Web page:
DuPont Co. plans to cut 1,700 jobs in its home state of Delaware in early 2016 as the agriculture-and-chemical giant pursues $700 million in cost savings ahead of its planned merger with Dow Chemical Co.
In a letter to DuPont staff on Tuesday, Chief Executive Ed Breen also sought to soften the holiday blow, announcing that Wilmington, its hometown of 213 years, will be the headquarters of one of three planned spinoffs following the Dow tie-up.
The layoffs, which represent about a quarter of DuPont’s Delaware-based employees, come as DuPont consolidates some of its scientific research operations and moves corporate functions to other locations that are closer to its customers, Mr. Breen wrote.
“The effect in Delaware will be significant, reflecting the urgent need to restructure our cost base and, as part of that effort, reduce our corporate overhead costs so that we can remain competitive,” he wrote. Delaware state law required DuPont to file a notice of the layoff plans by Dec. 31, forcing the company to outline it publicly before all affected individual employees were told the news, according to Mr. Breen.
DuPont already had been scaling back its Delaware workforce, which has declined to about 6,100 from more than 7,000 before spinning off its performance-chemicals division as Chemours Co. in July. DuPont, which announced in mid-December a plan to cut about 10% of its global workforce, hadn’t previously outlined how many of the affected positions would be in Wilmington.
“Especially given that we are in the middle of the holidays, we would have preferred to wait until individual notifications were complete before reporting the full local impact,” Mr. Breen wrote. Laid-off employees will be provided separation packages, career-placement services and training allowances, according to the letter.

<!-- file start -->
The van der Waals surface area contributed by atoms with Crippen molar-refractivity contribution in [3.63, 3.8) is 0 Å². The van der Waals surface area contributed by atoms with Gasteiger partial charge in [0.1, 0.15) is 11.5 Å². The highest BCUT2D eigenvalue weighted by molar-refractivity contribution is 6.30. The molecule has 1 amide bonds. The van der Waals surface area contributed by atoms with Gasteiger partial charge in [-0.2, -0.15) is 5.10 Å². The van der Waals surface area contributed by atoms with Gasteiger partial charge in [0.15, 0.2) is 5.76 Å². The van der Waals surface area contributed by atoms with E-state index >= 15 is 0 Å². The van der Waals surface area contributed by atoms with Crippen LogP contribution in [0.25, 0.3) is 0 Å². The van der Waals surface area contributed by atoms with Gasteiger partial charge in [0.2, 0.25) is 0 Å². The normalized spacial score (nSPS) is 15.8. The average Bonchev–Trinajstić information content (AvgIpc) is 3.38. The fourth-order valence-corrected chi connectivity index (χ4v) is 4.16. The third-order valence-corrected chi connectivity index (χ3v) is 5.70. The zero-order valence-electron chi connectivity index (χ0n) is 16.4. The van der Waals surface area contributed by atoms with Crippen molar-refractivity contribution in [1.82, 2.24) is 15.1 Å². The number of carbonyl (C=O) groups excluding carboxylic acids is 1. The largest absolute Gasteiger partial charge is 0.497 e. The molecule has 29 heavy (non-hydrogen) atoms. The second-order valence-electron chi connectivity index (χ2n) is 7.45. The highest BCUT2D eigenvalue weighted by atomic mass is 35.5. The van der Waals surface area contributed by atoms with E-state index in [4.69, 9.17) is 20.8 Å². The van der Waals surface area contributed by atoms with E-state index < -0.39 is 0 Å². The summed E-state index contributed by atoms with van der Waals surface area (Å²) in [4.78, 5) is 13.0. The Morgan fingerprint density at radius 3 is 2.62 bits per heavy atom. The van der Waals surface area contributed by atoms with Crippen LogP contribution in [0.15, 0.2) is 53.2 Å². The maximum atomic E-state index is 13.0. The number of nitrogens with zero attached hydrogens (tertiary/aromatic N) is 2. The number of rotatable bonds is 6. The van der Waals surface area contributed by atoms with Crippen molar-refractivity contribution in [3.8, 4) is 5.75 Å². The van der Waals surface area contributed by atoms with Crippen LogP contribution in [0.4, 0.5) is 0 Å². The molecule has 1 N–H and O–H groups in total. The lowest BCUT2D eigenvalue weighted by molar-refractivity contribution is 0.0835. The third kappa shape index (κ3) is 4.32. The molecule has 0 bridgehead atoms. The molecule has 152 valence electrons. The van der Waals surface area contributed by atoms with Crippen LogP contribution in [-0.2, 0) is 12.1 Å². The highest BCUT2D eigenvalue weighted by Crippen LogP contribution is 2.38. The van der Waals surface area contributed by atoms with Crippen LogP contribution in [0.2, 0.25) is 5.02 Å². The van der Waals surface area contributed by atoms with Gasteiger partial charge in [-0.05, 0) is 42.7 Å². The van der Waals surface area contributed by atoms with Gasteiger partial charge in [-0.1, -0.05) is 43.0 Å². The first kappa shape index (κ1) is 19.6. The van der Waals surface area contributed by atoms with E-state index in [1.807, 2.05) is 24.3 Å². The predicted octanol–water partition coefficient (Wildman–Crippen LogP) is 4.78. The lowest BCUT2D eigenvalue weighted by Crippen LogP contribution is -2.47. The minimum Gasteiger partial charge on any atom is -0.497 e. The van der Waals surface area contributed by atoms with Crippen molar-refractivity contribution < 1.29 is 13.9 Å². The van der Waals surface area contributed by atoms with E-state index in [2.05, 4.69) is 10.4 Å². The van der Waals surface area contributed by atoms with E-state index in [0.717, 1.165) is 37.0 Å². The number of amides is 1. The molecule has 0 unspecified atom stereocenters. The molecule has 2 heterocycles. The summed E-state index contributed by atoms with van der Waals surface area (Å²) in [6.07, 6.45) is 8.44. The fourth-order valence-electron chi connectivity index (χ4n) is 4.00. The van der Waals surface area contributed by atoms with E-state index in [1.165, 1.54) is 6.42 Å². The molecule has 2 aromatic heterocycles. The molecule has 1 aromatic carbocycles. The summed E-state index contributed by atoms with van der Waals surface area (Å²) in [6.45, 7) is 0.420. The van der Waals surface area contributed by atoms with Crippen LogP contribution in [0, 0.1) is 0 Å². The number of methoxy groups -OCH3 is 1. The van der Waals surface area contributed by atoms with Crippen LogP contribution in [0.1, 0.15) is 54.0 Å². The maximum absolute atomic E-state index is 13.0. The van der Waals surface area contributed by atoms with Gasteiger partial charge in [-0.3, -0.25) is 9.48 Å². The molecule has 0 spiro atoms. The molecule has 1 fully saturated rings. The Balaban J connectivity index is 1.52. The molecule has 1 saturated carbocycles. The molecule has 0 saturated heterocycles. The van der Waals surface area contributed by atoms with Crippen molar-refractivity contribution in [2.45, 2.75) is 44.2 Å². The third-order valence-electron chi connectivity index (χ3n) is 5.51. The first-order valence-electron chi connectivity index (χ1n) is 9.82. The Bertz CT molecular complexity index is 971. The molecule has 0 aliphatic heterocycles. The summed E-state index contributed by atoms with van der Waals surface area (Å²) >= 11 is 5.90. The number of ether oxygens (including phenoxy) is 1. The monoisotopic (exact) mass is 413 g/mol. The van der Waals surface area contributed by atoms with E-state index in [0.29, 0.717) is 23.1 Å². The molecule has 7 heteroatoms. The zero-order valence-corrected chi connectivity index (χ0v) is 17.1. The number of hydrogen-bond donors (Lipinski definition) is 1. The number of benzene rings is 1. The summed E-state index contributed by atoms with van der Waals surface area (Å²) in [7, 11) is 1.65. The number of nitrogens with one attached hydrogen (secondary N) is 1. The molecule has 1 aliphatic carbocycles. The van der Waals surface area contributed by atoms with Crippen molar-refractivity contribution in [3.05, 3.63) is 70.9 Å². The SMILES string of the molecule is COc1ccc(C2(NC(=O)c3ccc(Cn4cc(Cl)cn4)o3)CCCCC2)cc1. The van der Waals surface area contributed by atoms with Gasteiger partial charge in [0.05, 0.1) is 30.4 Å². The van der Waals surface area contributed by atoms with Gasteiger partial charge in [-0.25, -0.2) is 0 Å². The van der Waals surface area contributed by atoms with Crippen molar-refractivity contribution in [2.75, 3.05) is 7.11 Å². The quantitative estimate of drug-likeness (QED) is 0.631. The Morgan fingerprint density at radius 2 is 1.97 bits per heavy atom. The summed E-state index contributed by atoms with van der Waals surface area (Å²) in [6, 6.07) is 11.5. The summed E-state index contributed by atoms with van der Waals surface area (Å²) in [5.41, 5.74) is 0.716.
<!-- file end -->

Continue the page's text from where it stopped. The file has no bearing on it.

The deal, announced Dec. 11, is expected to close in the second half of 2016, pending approval from regulators.
Under DuPont’s deal with longtime rival Dow, the pair plan to strip out $3 billion in annual costs from the combined company before it splits into three separate businesses, focused on agriculture, industrial materials and specialty products including food ingredients and electronic components. Those planned cuts are on top of the $700 million in annual savings DuPont is seeking before the merger.
The cost cuts outlined in the planned Dow-DuPont merger, which would create an entity with roughly $120 billion in market value, have stoked anxiety in both Wilmington and Dow’s hometown of Midland, Mich., with both cities’ histories entwined with the companies. Dow also has been shedding jobs, announcing in May a restructuring that would eliminate 1,500 to 1,750 jobs, or about 2.8% to 3.3% of its 2014 staff level, in a plan to help save $300 million in annual costs.
Mr. Breen wrote that the specialty-products company—which will produce food ingredients, bullet-resistant fibers and solar-panel components—will be based in Wilmington. The businesses generated a combined $13 billion in sales in 2014.
A. Richard Heffron, president of the Delaware State Chamber of Commerce, said the news was a blow but not a total surprise given DuPont’s stepped-up efforts to cut costs in recent years, as the company’s profit suffered from a rising U.S. dollar and slumping commodity prices.
“DuPont was Delaware,” said Mr. Heffron, who welcomed the news that one of the spinoff companies would remain in Wilmington. “On the other hand the world’s changing, and you’ve got to adapt to the changes.”
By Jacob Bunge
Source: Wall Street Journal
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